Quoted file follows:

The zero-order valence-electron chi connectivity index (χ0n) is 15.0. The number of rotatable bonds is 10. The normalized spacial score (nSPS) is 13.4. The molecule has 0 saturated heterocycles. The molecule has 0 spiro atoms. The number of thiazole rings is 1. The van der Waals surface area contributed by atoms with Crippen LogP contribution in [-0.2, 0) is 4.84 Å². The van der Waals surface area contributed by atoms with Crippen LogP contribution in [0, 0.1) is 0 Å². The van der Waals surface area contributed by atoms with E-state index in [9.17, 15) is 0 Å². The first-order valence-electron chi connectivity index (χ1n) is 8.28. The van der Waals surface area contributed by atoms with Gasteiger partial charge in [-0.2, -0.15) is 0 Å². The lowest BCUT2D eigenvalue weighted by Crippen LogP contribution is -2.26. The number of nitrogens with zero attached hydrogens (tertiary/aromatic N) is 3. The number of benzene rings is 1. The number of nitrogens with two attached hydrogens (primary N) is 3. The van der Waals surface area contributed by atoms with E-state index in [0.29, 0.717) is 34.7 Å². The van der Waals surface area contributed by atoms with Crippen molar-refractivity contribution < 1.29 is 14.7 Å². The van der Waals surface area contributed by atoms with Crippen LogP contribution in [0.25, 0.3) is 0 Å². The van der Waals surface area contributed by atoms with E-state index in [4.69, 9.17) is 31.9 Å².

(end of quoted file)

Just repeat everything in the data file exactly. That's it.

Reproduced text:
The zero-order valence-electron chi connectivity index (χ0n) is 15.0. The number of rotatable bonds is 10. The normalized spacial score (nSPS) is 13.4. The molecule has 0 saturated heterocycles. The molecule has 0 spiro atoms. The number of thiazole rings is 1. The van der Waals surface area contributed by atoms with Crippen LogP contribution in [-0.2, 0) is 4.84 Å². The van der Waals surface area contributed by atoms with Crippen LogP contribution in [0, 0.1) is 0 Å². The van der Waals surface area contributed by atoms with E-state index in [9.17, 15) is 0 Å². The first-order valence-electron chi connectivity index (χ1n) is 8.28. The van der Waals surface area contributed by atoms with Gasteiger partial charge in [-0.2, -0.15) is 0 Å². The lowest BCUT2D eigenvalue weighted by Crippen LogP contribution is -2.26. The number of nitrogens with zero attached hydrogens (tertiary/aromatic N) is 3. The number of benzene rings is 1. The number of nitrogens with two attached hydrogens (primary N) is 3. The van der Waals surface area contributed by atoms with E-state index in [0.29, 0.717) is 34.7 Å². The van der Waals surface area contributed by atoms with Crippen molar-refractivity contribution < 1.29 is 14.7 Å². The van der Waals surface area contributed by atoms with Crippen LogP contribution in [0.25, 0.3) is 0 Å². The van der Waals surface area contributed by atoms with E-state index in [4.69, 9.17) is 31.9 Å².